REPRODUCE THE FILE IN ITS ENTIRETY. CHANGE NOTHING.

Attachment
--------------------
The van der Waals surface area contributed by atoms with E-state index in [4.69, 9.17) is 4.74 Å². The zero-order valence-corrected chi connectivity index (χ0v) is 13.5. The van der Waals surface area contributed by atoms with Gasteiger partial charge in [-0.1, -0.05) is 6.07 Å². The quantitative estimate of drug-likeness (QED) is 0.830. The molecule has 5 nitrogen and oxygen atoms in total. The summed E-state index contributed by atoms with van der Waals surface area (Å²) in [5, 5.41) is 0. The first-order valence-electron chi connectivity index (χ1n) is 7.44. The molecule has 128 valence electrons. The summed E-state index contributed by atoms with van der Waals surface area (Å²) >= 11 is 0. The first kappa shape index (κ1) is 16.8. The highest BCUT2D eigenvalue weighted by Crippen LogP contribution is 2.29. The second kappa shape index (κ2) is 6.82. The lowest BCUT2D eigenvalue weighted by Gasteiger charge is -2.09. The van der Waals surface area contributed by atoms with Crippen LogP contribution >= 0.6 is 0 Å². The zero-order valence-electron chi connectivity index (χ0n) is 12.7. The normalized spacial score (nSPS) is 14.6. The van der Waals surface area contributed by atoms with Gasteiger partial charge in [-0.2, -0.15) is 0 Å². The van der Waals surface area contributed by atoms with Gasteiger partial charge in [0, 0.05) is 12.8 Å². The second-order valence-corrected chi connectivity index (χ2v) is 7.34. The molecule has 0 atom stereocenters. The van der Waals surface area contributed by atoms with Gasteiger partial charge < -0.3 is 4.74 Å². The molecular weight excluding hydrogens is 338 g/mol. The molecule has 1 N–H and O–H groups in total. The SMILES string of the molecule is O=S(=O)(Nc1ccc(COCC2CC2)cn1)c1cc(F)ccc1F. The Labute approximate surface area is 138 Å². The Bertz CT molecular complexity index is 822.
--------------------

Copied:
The van der Waals surface area contributed by atoms with E-state index in [4.69, 9.17) is 4.74 Å². The zero-order valence-corrected chi connectivity index (χ0v) is 13.5. The van der Waals surface area contributed by atoms with Gasteiger partial charge in [-0.1, -0.05) is 6.07 Å². The quantitative estimate of drug-likeness (QED) is 0.830. The molecule has 5 nitrogen and oxygen atoms in total. The summed E-state index contributed by atoms with van der Waals surface area (Å²) in [5, 5.41) is 0. The first-order valence-electron chi connectivity index (χ1n) is 7.44. The molecule has 128 valence electrons. The summed E-state index contributed by atoms with van der Waals surface area (Å²) >= 11 is 0. The first kappa shape index (κ1) is 16.8. The highest BCUT2D eigenvalue weighted by Crippen LogP contribution is 2.29. The second kappa shape index (κ2) is 6.82. The lowest BCUT2D eigenvalue weighted by Gasteiger charge is -2.09. The van der Waals surface area contributed by atoms with Crippen LogP contribution >= 0.6 is 0 Å². The zero-order valence-electron chi connectivity index (χ0n) is 12.7. The normalized spacial score (nSPS) is 14.6. The van der Waals surface area contributed by atoms with Gasteiger partial charge in [-0.2, -0.15) is 0 Å². The van der Waals surface area contributed by atoms with Gasteiger partial charge in [0, 0.05) is 12.8 Å². The second-order valence-corrected chi connectivity index (χ2v) is 7.34. The molecule has 0 atom stereocenters. The van der Waals surface area contributed by atoms with Gasteiger partial charge < -0.3 is 4.74 Å². The molecular weight excluding hydrogens is 338 g/mol. The molecule has 1 N–H and O–H groups in total. The SMILES string of the molecule is O=S(=O)(Nc1ccc(COCC2CC2)cn1)c1cc(F)ccc1F. The Labute approximate surface area is 138 Å². The Bertz CT molecular complexity index is 822.